This nursery will also serve as a hub for local coastal tribes to learn about plant propagation and production. Both the Quileute and Hoh tribes have expressed an interest in growing their own native plants for their reservations and restore local forests with cultural keystone species. This nursery will be a space to bring tribes together for a common goal and learn from one another. Instead of having a separate nursery on each reservation, they can grow plants together at the ONRC nursery. This will hopefully strengthen their relationship with one another and ONRC. Space and tools will be provided at no charge to them. In addition, the RA position will put together propagation protocols for plant species they would like to grow in order to ensure success. In the future, we hope that tribes feel a sense of ownership and will consistently come to the nursery to help with its maintenance and teach their youth about culturally important plants.

Environmental Impact:
  • Living Systems and Biodiversity
Project Longevity:

ONRC is partnering with other organizations to apply for grant funding to continue this effort. An existing partnership is already established with the Center for Inclusive Entrepreneurship and the Nature Conservancy’s Coast Works program in Seattle. Through these, we hope to increase the longevity of the program. As we generate stronger relationships with the Quileute tribe and expand to other coastal tribes, we would like them to get more involved in the running of the ONRC Nursery. This will ensure work is done on a regular basis in the nursery and also create a hub for plant propagation information to be shared. A portion of the RA’s time will be allocated to researching additional revenue sources as well.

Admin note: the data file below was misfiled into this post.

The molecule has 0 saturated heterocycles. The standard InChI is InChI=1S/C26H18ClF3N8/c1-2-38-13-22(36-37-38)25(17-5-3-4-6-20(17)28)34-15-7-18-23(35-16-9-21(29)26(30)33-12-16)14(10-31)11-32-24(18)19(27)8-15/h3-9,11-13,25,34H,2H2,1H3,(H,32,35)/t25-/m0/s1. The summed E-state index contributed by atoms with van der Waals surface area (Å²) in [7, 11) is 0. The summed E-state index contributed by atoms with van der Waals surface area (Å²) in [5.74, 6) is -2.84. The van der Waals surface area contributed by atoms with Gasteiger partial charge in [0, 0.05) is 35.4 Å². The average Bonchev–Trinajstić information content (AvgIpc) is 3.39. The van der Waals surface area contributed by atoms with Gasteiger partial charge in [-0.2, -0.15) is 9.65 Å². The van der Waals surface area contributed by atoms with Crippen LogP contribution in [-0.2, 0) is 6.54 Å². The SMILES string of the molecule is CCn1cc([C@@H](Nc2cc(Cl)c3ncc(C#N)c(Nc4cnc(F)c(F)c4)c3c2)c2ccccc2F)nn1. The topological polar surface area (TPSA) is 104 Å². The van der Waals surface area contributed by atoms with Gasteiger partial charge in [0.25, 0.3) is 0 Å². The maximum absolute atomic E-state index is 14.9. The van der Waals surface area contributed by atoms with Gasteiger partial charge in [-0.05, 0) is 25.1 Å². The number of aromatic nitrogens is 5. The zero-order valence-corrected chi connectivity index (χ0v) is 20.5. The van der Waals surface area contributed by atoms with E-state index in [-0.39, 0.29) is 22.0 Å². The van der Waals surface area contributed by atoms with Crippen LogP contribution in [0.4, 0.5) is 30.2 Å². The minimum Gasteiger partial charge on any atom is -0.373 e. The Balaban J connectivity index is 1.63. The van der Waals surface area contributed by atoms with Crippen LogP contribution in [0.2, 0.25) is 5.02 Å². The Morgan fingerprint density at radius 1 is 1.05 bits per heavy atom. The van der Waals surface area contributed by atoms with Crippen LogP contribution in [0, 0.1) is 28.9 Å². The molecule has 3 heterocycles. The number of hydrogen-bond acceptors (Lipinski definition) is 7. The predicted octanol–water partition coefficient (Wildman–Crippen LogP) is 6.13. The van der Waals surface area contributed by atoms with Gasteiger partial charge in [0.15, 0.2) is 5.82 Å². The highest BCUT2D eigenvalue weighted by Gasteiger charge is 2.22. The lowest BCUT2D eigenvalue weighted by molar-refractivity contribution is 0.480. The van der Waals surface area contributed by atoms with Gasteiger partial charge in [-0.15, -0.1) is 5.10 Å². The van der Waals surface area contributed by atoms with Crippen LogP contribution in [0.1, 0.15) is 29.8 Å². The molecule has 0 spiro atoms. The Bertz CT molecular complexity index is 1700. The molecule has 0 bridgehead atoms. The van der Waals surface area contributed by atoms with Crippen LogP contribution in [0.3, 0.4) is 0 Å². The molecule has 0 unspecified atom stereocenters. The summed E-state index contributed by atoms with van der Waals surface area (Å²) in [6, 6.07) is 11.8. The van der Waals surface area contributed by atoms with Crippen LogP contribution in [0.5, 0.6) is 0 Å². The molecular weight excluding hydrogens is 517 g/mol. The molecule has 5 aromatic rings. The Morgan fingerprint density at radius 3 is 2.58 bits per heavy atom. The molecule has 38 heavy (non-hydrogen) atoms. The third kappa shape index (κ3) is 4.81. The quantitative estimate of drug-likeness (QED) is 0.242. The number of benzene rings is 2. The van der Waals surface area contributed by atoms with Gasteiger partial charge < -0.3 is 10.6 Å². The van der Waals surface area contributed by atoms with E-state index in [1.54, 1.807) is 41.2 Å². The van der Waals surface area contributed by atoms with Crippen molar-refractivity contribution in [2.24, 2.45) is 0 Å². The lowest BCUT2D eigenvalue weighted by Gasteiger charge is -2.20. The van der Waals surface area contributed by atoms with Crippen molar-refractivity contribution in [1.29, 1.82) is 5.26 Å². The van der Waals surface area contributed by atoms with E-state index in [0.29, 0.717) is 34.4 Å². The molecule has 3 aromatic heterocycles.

Environmental Problem:

The boom and bust cycle of the logging industry left many rural Washington communities without jobs and stuck in a cycle of persistent poverty. As a way to generate stable, long term jobs while benefiting the ecosystem, culturally important species can be installed into forests that can provide a source of plants for tribal members and also be harvested and sold as a non-timber forest product. Local tribes have often been neglected and ignored by forest managers and their deep knowledge of the landscape pushed aside. This can be combated by incorporating a new forest management technique and philosophy: ethnoforestry. In this new approach, traditional knowledge by tribes is highlighted and respected as key information to fully understand how we should manage our ecosystems. Through this process, culturally important plants can be grown, planted in forests, and harvested for food, medicine, goods, or commercially to be sold in the local community.